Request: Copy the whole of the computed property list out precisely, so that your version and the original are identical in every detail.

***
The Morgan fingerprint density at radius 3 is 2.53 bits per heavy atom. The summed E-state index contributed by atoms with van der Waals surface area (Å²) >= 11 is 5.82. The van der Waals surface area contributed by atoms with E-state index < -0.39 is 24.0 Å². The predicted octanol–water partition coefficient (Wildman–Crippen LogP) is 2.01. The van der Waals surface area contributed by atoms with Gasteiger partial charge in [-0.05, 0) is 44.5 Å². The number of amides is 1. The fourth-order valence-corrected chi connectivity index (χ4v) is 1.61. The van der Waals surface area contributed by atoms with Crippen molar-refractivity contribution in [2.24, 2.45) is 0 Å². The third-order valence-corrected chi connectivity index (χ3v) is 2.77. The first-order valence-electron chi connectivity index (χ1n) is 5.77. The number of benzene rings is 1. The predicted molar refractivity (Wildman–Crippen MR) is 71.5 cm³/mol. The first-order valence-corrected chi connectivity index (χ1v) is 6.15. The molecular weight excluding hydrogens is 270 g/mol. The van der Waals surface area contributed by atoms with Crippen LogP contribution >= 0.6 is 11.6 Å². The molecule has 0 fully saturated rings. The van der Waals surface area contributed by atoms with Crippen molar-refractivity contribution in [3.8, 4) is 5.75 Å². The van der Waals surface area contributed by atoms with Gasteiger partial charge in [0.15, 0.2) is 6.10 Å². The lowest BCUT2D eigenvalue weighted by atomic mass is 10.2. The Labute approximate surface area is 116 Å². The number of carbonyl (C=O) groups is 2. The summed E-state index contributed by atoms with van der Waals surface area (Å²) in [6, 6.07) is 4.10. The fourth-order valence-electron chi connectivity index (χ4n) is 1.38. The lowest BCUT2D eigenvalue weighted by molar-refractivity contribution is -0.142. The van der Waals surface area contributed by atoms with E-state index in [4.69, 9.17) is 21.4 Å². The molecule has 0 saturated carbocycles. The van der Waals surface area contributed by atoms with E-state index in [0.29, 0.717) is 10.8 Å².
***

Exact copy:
The Morgan fingerprint density at radius 3 is 2.53 bits per heavy atom. The summed E-state index contributed by atoms with van der Waals surface area (Å²) >= 11 is 5.82. The van der Waals surface area contributed by atoms with E-state index < -0.39 is 24.0 Å². The predicted octanol–water partition coefficient (Wildman–Crippen LogP) is 2.01. The van der Waals surface area contributed by atoms with Gasteiger partial charge in [-0.05, 0) is 44.5 Å². The number of amides is 1. The fourth-order valence-corrected chi connectivity index (χ4v) is 1.61. The van der Waals surface area contributed by atoms with Crippen molar-refractivity contribution in [2.24, 2.45) is 0 Å². The third-order valence-corrected chi connectivity index (χ3v) is 2.77. The first-order valence-electron chi connectivity index (χ1n) is 5.77. The number of benzene rings is 1. The predicted molar refractivity (Wildman–Crippen MR) is 71.5 cm³/mol. The first-order valence-corrected chi connectivity index (χ1v) is 6.15. The molecular weight excluding hydrogens is 270 g/mol. The van der Waals surface area contributed by atoms with Crippen LogP contribution >= 0.6 is 11.6 Å². The molecule has 0 fully saturated rings. The van der Waals surface area contributed by atoms with Crippen molar-refractivity contribution in [3.8, 4) is 5.75 Å². The van der Waals surface area contributed by atoms with Gasteiger partial charge in [0.15, 0.2) is 6.10 Å². The lowest BCUT2D eigenvalue weighted by atomic mass is 10.2. The Labute approximate surface area is 116 Å². The number of carbonyl (C=O) groups is 2. The summed E-state index contributed by atoms with van der Waals surface area (Å²) in [6, 6.07) is 4.10. The fourth-order valence-electron chi connectivity index (χ4n) is 1.38. The lowest BCUT2D eigenvalue weighted by molar-refractivity contribution is -0.142. The van der Waals surface area contributed by atoms with E-state index in [4.69, 9.17) is 21.4 Å². The molecule has 0 saturated carbocycles. The van der Waals surface area contributed by atoms with E-state index in [0.29, 0.717) is 10.8 Å².